We are finally in the mother of all election years. While presidential candidates saturate broadcast media with emotional messages, should employers try to create politics-free zones in workplaces?
In a recent survey conducted for staffing firm Robert Half, one in five Midwesterners surveyed said it’s not appropriate to discuss politics at work. Twenty-nine percent said talking about politics in workplaces “makes them feel uncomfortable.”
“Our general advice to employers is avoid talking politics to the extent that you can,” says Angela Lurie, a senior regional vice president of Robert Half in the Twin Cities. Acknowledging that people have a right to free speech, Lurie says that talking politics nonetheless “creates an unnecessary undercurrent that can be divisive amongst teams or co-workers.”
When a co-worker makes a partisan comment at work, Lurie advises other colleagues to “keep the conversation as friendly and light-hearted as possible” and try to change the subject. If one employee insists on talking about a particular politician, she says, “you have to be fairly direct and say, ‘I’m not comfortable participating in the discussion.’ ’’
This perspective is not universal, though. Elizabeth Campbell, an assistant professor at the Carlson School of Management, says employers should not try to prohibit political speech at work. “If organizations choose to ban it or team leaders ban it, it will still happen in the dark corners of the office,” says Campbell, who is an expert on work teams. She says employers should “encourage respectful discourse,” which means asking co-workers why they hold certain views and actually listening to their answers.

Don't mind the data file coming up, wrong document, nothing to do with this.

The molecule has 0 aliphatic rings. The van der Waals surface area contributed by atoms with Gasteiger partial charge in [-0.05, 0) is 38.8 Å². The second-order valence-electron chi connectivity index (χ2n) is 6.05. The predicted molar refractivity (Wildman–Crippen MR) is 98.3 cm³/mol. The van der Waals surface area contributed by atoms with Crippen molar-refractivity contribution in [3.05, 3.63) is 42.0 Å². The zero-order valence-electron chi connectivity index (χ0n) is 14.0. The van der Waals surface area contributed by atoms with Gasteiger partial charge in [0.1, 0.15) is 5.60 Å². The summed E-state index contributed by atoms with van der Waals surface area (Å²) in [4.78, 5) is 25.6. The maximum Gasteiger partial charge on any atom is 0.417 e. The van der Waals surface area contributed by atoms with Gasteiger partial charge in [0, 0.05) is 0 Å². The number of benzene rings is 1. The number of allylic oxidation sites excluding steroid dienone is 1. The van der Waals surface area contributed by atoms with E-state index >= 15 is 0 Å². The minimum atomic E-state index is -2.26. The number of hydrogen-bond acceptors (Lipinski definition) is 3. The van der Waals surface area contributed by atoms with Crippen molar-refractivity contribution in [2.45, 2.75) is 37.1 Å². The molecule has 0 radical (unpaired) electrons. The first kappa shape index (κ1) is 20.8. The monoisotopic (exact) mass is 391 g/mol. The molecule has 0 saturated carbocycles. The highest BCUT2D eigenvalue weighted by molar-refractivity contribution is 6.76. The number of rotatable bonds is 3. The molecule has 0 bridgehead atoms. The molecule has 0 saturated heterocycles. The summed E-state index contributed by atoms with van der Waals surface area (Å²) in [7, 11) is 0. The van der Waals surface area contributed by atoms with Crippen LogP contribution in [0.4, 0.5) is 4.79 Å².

Campbell says people need to separate a given viewpoint from the colleague who holds that perspective: “Your idea needs to be separate from who you are.”
Lurie also notes that aggressive behavior over politics in the workplace can trigger harassment or discrimination claims. She cautions that employees are taking considerable risks when they choose to discuss political views at work. “You have to work with these people day in and day out. You need to have a collaborative working relationship with them. Depending upon the stances you take, it could impact the hard-earned reputation that you’ve worked so long to build.”